It’s a common phrase that you hear banded about in Christian circles:
‘God loves the sinner but hates the sin’
I’ve thought about it a lot over the years – and probably a number of you have heard me talk about it….and some will be bored with hearing me talk about it, no doubt!
The question is – is it Biblical?
Personally, I don’t think it is – and what’s more I think the phrase is partronising and self-righteous – and those who use it have forgotten that they are also sinners in need of God’s grace.
It’s moralism gone crazy in my book!
No-where in the Bible does God separates the status of a sinner from their sin – and it is ‘whilst we were yet sinners that Christ died for us’!
God accepts us and loves us as sinners who sin – not because of what we have done or not done – but in Christ by his grace through our faith in his saving death and resurrection – this is incredible stuff!!!
Therefore, to say that God loves the sinner but hates the sin makes no Biblical or doctrinal sense whatsoever!
With this in mind, it was encouraging to read a post on the Euangelion blog (here) saying pretty much the same thing:
Recently I was driving on a highway in upper Wisconsin on a weekend away with the wife. Plastered on the side of a barn visible to everyone that drove by was the oft quoted evangelical proverb “Love the Sinner, Hate the Sin”. I have been reflecting on this idea for a while now and the more I think about it the more I realize it is by and large the basis of the evangelical community’s relationship to the world. It of course seems to capture the essential ideas of God’s love for his fallen world, but as I have rolled this over in my mind I’m growing in my doubt about whether this is really a biblical concept for two reasons.First, the concept inappropriately separates deeds from person. The Bible seems to rather point the opposite direction: our deeds are a reflection of who we are. I find it all to common that people rationalize deviant behavior with the thought “this isn’t really me”. My retort is: “No this is you. And until you embrace that fact there can be no growth”. In my view, the mirror reflection of one’s identity is one’s deeds.Second, the perspective seems to undermine the radical message of Paul’s Gospel of God’s love for sinners. This is particularly pointed when I consider Romans 5:8-10:But God demonstrates his own love for us in this: While we were still sinners, Christ died for us. Since we have now been justified by his blood, how much more shall we be saved from God’s wrath through him! For if, when we were God’s enemies, we were reconciled to him through the death of his Son, how much more, having been reconciled, shall we be saved through his life!These verses suggest to me that God doesn’t divide between person and deeds. God loves sinners full stop.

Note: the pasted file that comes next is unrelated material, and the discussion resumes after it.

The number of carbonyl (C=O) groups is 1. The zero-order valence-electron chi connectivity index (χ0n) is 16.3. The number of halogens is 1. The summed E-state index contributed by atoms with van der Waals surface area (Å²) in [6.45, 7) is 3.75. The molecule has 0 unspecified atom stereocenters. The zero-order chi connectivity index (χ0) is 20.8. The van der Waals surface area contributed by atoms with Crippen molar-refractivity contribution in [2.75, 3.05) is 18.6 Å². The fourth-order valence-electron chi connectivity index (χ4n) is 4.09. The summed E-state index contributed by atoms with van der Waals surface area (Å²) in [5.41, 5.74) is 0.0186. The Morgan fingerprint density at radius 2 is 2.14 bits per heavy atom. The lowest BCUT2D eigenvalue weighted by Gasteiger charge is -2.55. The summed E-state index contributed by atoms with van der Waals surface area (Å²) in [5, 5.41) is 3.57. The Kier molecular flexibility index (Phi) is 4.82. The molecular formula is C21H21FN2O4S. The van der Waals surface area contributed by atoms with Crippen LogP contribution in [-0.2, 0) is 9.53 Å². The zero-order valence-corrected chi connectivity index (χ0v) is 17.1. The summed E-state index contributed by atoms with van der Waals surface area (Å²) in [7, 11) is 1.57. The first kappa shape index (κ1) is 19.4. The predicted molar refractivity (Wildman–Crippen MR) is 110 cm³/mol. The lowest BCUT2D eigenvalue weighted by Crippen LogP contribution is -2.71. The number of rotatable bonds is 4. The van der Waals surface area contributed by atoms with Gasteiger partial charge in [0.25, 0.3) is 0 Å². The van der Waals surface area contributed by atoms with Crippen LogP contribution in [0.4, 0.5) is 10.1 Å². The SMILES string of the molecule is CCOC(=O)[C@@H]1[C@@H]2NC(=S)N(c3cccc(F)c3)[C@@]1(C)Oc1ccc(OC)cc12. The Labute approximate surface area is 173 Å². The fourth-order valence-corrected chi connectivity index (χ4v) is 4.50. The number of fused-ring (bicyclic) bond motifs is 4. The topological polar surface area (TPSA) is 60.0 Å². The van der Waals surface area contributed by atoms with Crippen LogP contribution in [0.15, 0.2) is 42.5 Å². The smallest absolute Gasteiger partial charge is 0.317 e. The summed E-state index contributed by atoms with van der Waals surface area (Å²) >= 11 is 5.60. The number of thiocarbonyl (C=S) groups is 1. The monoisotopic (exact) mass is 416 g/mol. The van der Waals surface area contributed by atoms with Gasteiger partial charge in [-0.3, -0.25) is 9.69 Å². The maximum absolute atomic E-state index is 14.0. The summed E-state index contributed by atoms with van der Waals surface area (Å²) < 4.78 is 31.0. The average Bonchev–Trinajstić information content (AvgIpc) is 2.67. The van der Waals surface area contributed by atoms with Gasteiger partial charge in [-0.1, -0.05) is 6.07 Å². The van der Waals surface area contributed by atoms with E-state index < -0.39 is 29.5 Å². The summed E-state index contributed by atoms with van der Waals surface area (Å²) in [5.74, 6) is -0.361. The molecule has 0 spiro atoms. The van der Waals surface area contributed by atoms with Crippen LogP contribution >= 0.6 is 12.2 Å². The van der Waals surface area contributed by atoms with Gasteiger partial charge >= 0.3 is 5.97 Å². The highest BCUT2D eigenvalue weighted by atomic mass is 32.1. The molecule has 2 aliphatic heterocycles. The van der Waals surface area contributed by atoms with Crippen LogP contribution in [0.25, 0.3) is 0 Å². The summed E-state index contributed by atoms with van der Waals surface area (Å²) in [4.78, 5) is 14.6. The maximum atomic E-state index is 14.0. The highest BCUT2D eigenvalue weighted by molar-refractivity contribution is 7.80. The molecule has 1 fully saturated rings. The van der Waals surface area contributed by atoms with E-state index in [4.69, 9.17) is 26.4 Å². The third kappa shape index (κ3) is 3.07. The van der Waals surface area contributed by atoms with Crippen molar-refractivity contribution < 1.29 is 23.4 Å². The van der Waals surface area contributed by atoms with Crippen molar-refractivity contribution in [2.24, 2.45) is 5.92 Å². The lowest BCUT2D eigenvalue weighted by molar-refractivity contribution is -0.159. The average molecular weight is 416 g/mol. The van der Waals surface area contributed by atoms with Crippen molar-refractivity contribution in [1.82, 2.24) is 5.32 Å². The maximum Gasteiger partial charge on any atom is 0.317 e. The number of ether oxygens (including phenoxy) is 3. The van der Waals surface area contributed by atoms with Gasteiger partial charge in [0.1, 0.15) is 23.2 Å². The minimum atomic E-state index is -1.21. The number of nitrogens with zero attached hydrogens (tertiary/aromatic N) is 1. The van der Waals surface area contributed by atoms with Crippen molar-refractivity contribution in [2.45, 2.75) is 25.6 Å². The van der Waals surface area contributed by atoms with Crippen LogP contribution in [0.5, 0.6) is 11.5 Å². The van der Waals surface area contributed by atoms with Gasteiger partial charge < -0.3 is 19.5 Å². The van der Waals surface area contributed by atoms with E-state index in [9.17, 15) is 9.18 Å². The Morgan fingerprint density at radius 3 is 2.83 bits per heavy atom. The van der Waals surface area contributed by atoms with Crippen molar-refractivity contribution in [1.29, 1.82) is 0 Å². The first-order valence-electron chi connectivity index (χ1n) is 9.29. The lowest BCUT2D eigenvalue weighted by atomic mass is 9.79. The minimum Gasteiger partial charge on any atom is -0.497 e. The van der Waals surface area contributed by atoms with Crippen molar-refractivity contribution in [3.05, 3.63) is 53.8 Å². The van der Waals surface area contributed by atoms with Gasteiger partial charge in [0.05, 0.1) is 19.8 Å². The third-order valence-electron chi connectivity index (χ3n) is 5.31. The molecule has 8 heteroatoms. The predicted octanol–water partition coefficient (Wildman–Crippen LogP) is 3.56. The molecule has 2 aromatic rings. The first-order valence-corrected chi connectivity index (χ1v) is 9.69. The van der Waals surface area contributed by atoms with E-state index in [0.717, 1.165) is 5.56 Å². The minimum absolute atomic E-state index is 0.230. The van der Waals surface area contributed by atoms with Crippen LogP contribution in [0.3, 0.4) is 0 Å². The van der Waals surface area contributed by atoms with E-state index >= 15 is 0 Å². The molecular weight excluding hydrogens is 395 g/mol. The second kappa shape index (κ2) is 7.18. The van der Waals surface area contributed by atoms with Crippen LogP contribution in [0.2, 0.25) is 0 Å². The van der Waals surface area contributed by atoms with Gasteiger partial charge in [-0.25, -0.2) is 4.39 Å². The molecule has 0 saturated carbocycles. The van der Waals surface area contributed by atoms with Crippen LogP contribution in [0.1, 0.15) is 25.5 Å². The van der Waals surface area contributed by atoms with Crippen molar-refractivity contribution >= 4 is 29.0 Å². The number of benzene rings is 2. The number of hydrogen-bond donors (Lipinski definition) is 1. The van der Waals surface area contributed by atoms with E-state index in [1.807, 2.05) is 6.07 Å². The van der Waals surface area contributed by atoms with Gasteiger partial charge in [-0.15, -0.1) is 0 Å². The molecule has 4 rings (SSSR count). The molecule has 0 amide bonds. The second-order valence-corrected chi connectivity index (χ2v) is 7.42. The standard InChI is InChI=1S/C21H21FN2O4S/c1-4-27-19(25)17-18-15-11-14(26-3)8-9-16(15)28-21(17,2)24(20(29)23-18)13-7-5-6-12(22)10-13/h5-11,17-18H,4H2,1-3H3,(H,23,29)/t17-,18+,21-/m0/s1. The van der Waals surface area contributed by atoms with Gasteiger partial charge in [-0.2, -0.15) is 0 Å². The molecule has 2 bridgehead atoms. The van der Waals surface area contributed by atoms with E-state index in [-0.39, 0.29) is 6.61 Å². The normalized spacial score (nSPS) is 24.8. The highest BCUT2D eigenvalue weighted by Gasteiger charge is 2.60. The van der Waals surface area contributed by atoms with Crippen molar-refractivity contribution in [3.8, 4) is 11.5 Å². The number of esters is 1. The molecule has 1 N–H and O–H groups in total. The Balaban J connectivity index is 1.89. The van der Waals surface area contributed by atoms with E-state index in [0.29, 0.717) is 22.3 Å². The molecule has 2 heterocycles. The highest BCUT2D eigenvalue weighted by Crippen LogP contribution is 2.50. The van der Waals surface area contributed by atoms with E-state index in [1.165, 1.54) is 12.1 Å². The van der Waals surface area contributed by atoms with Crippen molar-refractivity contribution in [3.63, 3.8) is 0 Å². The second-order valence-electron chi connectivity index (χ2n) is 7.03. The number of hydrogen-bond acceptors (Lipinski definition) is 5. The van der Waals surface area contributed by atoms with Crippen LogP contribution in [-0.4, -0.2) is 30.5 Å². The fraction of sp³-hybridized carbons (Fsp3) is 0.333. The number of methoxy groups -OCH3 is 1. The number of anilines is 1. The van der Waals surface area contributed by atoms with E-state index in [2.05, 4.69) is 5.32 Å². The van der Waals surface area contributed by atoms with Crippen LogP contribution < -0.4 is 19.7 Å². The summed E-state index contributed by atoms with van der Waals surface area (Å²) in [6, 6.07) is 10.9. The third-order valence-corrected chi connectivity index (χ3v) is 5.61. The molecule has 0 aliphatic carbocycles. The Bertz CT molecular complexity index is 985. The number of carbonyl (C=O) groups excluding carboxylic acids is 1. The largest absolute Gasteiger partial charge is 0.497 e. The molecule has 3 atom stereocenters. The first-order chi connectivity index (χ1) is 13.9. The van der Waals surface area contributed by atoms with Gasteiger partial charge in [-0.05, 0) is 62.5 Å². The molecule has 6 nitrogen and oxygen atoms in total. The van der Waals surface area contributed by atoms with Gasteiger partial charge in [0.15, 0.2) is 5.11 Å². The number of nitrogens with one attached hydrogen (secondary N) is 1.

This makes sense to me, and I’ve come to a similar conclusion – God loves the sinner full stop!
In Jesus – through his death on the cross and resurrection from the tomb.
Thats what the Bible says – and thats what we should preach!
‘God loves the sinner and died on the cross at Calvary in order to deal with the sin’
Now thats a truth worth preaching, eh?
2 thoughts on “Does God love the sinner but hate the sin?”
Interesting. An enjoyable read, Marts. I think the point you make is valid – the separation of sinner and sin is a way of removing ourselves by at least one step from our actions and thus our responsibility for our actions.However, perhaps the distinction is more apt for the believer? Once we’re born again, we become saints, not sinners. If we still struggle with sin (note the inappropriate use of the word if!). On this basis is there no distinction between saint and sin? If not, then to sin suggests we (a) lose our status as saint and thus (b) our salvation?I think for the believer it’s true that God loves the saint but hates the sin (that which so easily ensnares…)?
I think we need to add this to the list of things to discuss when you come up in a few week :)Think on this. Although as believers we are technically viewed as saints, it is a forensic rather than experiential status. In experience we are still sinners. The future Kingdom of God is now but not yet – so our status as saints is also now but not yet!As such, in this age we will continue to struggle with sin as we are transformed by the Kingdom breaking through into our lives – but without any threat to our status as saints or salvation – because our righteousness is not based on our actions but on Jesus’ salvific merit. Through faith we gain the benefits of his status both forensically and eschatologically!!! It’s all about him not us!!Actually, this is important. We need to view ourselves as sinners saved by grace through faith. This gives dignity to all men, since all are dependent on God’s grace – which then allows the building of community. If we see ourselves as ‘saints’ now – then we too easily become self-righteous and proud – and end up judging the Kingdom status of others from our opinion of their moral conduct! Sound familiar?